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All Roads Lead to Heaven? - Kathleen Parker Does Theology
Christian Post ^ | 05/14/2010 | R. Albert Mohler, Jr.

Posted on 05/16/2010 12:40:30 PM PDT by SeekAndFind

What catches the attention of a columnist for The Washington Post? A recent column by Kathleen Parker indicates that theology has become a focus of national attention.

Kathleen Parker used her column in The Washington Post to take on Franklin Graham and his belief that belief in Jesus Christ is the only way of salvation.

Parker began her column with the fact that Franklin Graham prayed outside the Pentagon last week, rather than inside, having been disinvited by the Pentagon as the speaker for its scheduled National Day of Prayer service. Graham, you will remember, was disinvited because of statements he made about Islam - statements directly referenced by the Army spokesman as “not appropriate.”

Those statements made clear reference to the Gospel of Jesus Christ as the only message of salvation, to Christ as the only Savior, and to Islam as an evil belief system that pulls millions away from faith in Christ and delivers no hope of salvation. In a later interview, Graham made his point about the uniqueness of the Christian Gospel, adding Hinduism as another example of a false religion.

All this was too much for Kathleen Parker, who asked: “Oh well, it doesn’t matter where one prays, right? All prayers lead to heaven. Or do they?”

She took direct aim at Franklin Graham’s theology, arguing that “Graham’s views didn’t sit very well with secular Americans or even non-evangelical Christians.” Well, probably not - and that serves to indicate what makes evangelical Christianity distinct from secular Americans and secularized Christianity.

But, Parker advised her readers, evangelicals are not likely to hold onto this belief for long. In her words:

Graham isn’t alone in his views. A survey of 1,000 Protestant pastors, conducted by an evangelical polling firm, found that 47 percent agree that Islam is “a very evil and a very wicked religion.” But such opinions may be confined mostly to an older generation. Evangelicals under 30 believe that there are many ways to God, not just through Jesus.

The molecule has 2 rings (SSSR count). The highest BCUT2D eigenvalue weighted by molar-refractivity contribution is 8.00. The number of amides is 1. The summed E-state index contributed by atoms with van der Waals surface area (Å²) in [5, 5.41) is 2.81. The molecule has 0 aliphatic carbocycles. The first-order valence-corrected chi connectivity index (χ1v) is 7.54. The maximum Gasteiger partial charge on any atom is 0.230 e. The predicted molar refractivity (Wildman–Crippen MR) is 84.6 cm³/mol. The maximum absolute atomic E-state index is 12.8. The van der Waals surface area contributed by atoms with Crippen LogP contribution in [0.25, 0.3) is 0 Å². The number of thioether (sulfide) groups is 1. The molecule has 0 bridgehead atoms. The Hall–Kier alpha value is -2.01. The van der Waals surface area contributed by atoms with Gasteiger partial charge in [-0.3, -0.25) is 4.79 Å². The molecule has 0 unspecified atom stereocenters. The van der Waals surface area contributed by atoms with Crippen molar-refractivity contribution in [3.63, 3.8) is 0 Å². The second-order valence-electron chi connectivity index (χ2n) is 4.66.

In essence, Kathleen Parker was advising secular America that the distinctive evangelical belief in the necessity of belief in Christ for salvation has a generational expiration date stamped on it. She then cites research by David Campbell of Notre Dame and Robert Putman of Harvard indicating that “nearly two-thirds of evangelicals under 35 believe non-Christians can go to heaven, vs. 39 percent of those over 65.”

So, even as secular Americans are expected to recoil in horror at the idea that there are Christians who still believe that faith in Jesus is the only way of salvation, they are given the hope that the coming generation of younger evangelicals will abandon that conviction and follow the path set by liberal Protestantism. There are signs she may be right, but this would mean the surrender of the Gospel.

But Kathleen Parker is not finished with her argument. She then turns to Fingerprints of God, a recent book by Barbara Bradley Hagerty of National Public Radio. Hagerty cites neuroscience as giving evidence of a “God spot” in the brain that supposedly indicates that all religious beliefs are the same:

Her research led to some startling conclusions that have caused no small amount of Sturm und Drang among those who believe theirs is the one true way. She found that whether one is a Sikh, a Catholic nun, a Buddhist monk or a Sufi Muslim, the brain reacts to focused prayer and meditation much in the same way. The same parts light up and the same parts go dark during deep meditation.

Well, no Sturm und Drang here, Mrs. Parker. This neuroscience may tell us something about the operation of the brain, but it tells us nothing of theological importance. It might indicate that certain religious practices have similar effects in the brain, but it tells us nothing about which theological beliefs are true. The evidence from neuroscience is of interest in this respect only to those who believe that all religious experience is merely a reflection of biology - and if you believe this, you are not concerned about heaven or hell at all.

Kathleen Parker’s column is indeed revealing. But the most revelatory aspect of her essay is its unmasked hostility toward any belief that there is only one way of salvation. This is the so-called “scandal of particularity” that causes so much secular offense. In recent years, the Roman Catholic Church has officially embraced forms of inclusivism in order to reduce this burden, and liberal Protestantism has embraced just about every relativistic alternative, from outright universalism to various forms of inclusivism, in which people are believed to be saved through Christ, but not through any conscious knowledge of Him. The universalists argue that all religions lead to the same truth. Inclusivists argue that all faiths eventually lead to Christ, even if He is not known. Both are repudiations of the Gospel of Jesus Christ.